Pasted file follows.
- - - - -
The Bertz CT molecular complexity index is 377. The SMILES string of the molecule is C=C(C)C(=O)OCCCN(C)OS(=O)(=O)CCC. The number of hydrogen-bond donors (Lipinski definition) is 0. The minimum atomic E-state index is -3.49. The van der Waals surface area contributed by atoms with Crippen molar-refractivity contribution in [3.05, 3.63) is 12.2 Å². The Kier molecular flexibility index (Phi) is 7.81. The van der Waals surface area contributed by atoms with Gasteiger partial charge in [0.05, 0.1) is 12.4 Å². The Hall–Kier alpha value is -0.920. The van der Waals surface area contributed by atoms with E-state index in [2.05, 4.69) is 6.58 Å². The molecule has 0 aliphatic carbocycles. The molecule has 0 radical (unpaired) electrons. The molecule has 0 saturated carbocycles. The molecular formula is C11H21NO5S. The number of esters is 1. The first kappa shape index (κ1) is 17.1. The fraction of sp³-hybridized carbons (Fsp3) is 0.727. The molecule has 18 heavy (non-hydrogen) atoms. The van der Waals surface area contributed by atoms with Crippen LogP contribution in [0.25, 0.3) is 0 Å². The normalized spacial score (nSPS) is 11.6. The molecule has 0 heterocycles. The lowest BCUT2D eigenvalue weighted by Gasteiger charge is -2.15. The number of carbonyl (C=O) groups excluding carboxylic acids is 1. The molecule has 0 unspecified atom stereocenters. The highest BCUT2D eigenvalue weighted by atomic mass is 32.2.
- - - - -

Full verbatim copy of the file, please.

The Bertz CT molecular complexity index is 377. The SMILES string of the molecule is C=C(C)C(=O)OCCCN(C)OS(=O)(=O)CCC. The number of hydrogen-bond donors (Lipinski definition) is 0. The minimum atomic E-state index is -3.49. The van der Waals surface area contributed by atoms with Crippen molar-refractivity contribution in [3.05, 3.63) is 12.2 Å². The Kier molecular flexibility index (Phi) is 7.81. The van der Waals surface area contributed by atoms with Gasteiger partial charge in [0.05, 0.1) is 12.4 Å². The Hall–Kier alpha value is -0.920. The van der Waals surface area contributed by atoms with E-state index in [2.05, 4.69) is 6.58 Å². The molecule has 0 aliphatic carbocycles. The molecule has 0 radical (unpaired) electrons. The molecule has 0 saturated carbocycles. The molecular formula is C11H21NO5S. The number of esters is 1. The first kappa shape index (κ1) is 17.1. The fraction of sp³-hybridized carbons (Fsp3) is 0.727. The molecule has 18 heavy (non-hydrogen) atoms. The van der Waals surface area contributed by atoms with Crippen LogP contribution in [0.25, 0.3) is 0 Å². The normalized spacial score (nSPS) is 11.6. The molecule has 0 heterocycles. The lowest BCUT2D eigenvalue weighted by Gasteiger charge is -2.15. The number of carbonyl (C=O) groups excluding carboxylic acids is 1. The molecule has 0 unspecified atom stereocenters. The highest BCUT2D eigenvalue weighted by atomic mass is 32.2.